FIG. 8 is a flow chart showing the various steps involved in the tin tube source process of the present invention.
In the various figures of the drawing like reference characters designate like parts.
Interest in the internal tin approach for fabricating niobium-tin superconductor wire has been increasing. The present invention offers an improved process for preparing such niobium-tin superconductor at greatly reduced cost and with better overall properties.
The internal tin tube source process (TTS) of the present invention offers the following advantages over the internal tin core process (TCP):
1. A conductor cost reduction of at least 30%.
2. Excellent drawing properties and low strain sensitivity at drawing.
3. Overall improvement of quality of the finished wire.
4. Higher current density--Jc.
5. Less strain sensitivity of reacted conductor.
6. Lower A.C. losses due to the absence of distortions.
7. At least 10 weeks reduction of production cycle, resulting in lower labor and costs.
More particularly, the tin tube process (TTS) of the present invention does not require composite rod drawing, to small restack diameters and fabrication of numerous subelements, which the TCP process always has.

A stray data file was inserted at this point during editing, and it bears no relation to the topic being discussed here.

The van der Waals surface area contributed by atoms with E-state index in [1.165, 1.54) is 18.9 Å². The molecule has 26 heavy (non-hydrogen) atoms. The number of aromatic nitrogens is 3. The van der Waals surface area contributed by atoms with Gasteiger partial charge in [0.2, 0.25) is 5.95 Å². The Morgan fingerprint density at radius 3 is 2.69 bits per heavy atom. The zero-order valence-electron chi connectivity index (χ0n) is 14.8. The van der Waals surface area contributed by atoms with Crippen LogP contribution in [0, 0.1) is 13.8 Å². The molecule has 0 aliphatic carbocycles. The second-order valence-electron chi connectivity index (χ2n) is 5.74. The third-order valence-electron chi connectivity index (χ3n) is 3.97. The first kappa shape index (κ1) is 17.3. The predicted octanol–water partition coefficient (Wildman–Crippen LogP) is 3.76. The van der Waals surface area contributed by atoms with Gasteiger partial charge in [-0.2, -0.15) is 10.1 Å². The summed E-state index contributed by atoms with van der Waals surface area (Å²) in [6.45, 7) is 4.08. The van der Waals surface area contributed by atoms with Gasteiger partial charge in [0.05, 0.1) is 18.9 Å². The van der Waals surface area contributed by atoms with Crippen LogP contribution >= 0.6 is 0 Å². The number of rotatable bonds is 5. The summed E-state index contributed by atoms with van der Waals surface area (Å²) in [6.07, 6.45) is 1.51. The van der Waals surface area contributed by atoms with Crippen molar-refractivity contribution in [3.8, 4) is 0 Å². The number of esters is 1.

Referring now to FIG. 1, there is shown a preferred embodiment of the present invention wherein a copper Cu-Nb composite 10 is shown encircled within a tube of tin 20 which serves as a tin source. The composite is encased in a diffusion barrier 30 which separates the tin layer and composite from the copper stabilizer 40. Preferably, an additional layer of copper 25 is provided between the tin tube 20 and the diffusion barrier 30.
The particular assembly is formed by first forming the Cu-Nb composite which can be formed in a conventional manner. Thus, a billet of Nb rods are provided within a copper matrix to provide a multifilament billet. This is extruded in a known manner to form the Cu-Nb composite.
The composite core is then surrounded by a tin tube and a concentric shell of stabilizing copper separated by a diffusion barrier. Since the source of tin for the ultimate reaction in forming the Nb3 Sn reaction is the tin tube, the process is referred to as the tin tube source.